BROWNSVILLE — Hundreds of people participated in the Illuminated Night Parade hosted by Charro Days Fiesta which started at 7 p.m. Friday and made its way down Elizabeth Street from Palm Boulevard to International.

The purpose of the parade is to celebrate the spirit of both cultures between the border towns of Brownsville and Matamoros. During the parade, dozens of schools participated, including Ricardo Flores Magón, a high school from Matamoros.

The parade started with the Color Guard by the Brownsville Police Department and continued with several City Commission officials such as Brownsville Mayor Trey Mendez and City Commissioners Nurith Galonsky, Ben Neece and Jessica Tetreau who celebrated the biculturalism wearing Charro costumes, Mexican dresses and the traditional Cuera Tamaulipeca.

“This celebration has been going on for longer than we can remember and it’s been such a great binational and bicultural event,” Mendez said. “It’s something that we should continue always; as long as we’re neighbors we should always continue.”

Mendez said it is very important to strengthen the relationship the United States has with Mexico. The Mayor will also participate in the Grand International Parade today at 12:30 p.m. and Mr. Amigo Julio Cesar Chavez will be present.

“I think with the political climate that we’re living in now it’s more important than ever to strengthen our relationship with our neighbor, Mexico, and really tell everybody how much our economy depends on Mexico and how important they are to us as a citizen of Brownsville and just a neighbor of Mexico,” Mendez said.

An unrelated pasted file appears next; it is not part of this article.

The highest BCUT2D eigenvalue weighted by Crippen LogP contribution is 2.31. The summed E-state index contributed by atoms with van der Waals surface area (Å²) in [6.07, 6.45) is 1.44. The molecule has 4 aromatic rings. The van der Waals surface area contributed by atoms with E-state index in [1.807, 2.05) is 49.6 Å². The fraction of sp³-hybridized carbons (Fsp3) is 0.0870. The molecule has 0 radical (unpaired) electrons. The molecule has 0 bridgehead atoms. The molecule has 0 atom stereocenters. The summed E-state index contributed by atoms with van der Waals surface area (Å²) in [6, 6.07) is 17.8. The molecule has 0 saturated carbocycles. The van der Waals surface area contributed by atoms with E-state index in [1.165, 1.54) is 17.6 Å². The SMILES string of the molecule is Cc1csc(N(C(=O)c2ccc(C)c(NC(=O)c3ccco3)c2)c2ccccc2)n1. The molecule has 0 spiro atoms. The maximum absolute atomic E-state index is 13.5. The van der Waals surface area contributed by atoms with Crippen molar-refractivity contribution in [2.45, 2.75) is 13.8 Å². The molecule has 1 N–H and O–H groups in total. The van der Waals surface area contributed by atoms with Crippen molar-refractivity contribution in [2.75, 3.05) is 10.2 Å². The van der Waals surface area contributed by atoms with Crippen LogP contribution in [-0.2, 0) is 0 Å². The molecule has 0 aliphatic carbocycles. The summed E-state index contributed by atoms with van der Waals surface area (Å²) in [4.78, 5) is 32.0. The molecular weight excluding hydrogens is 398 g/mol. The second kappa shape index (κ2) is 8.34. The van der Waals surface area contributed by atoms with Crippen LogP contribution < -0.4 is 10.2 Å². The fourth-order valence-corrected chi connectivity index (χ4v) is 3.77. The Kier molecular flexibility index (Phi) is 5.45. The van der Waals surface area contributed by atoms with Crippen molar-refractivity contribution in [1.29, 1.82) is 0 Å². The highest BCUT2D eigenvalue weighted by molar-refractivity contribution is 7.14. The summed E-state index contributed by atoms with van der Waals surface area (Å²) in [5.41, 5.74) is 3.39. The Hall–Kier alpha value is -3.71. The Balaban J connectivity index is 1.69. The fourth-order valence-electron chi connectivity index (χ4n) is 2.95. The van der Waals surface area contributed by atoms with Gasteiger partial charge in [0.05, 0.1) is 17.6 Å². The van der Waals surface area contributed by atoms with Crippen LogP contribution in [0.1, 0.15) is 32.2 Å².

During the parade, the community was able to dance and sing with the dozens of illuminated floats that made their way through the parade. Songs in the parade included “La Bikina” de Luis Miguel and the classic “El Mariachi Loco.”

Brownsville residents enjoy the annual Charro Day Illuminated Night Parade Friday in Brownsville.

Also very important were the antojitos Mexicanos for sale on Elizabeth Street. Children and adults were seen eating Tostaditas, Elotes en Vaso and even Tacos de Fajita while they enjoyed an evening of celebration with their loved ones.

“It’s part of our culture and it’s part of bringing everyone together and just for the kids to know something that we’ve known since we were kids as well and it has been passed on through generations,” Maricela Reyna, who attended the parade with her husband and three children, said.

“As the tradition goes, we try to come every single year to the three parades. It is nice that this will be in the memories of our kids, too.”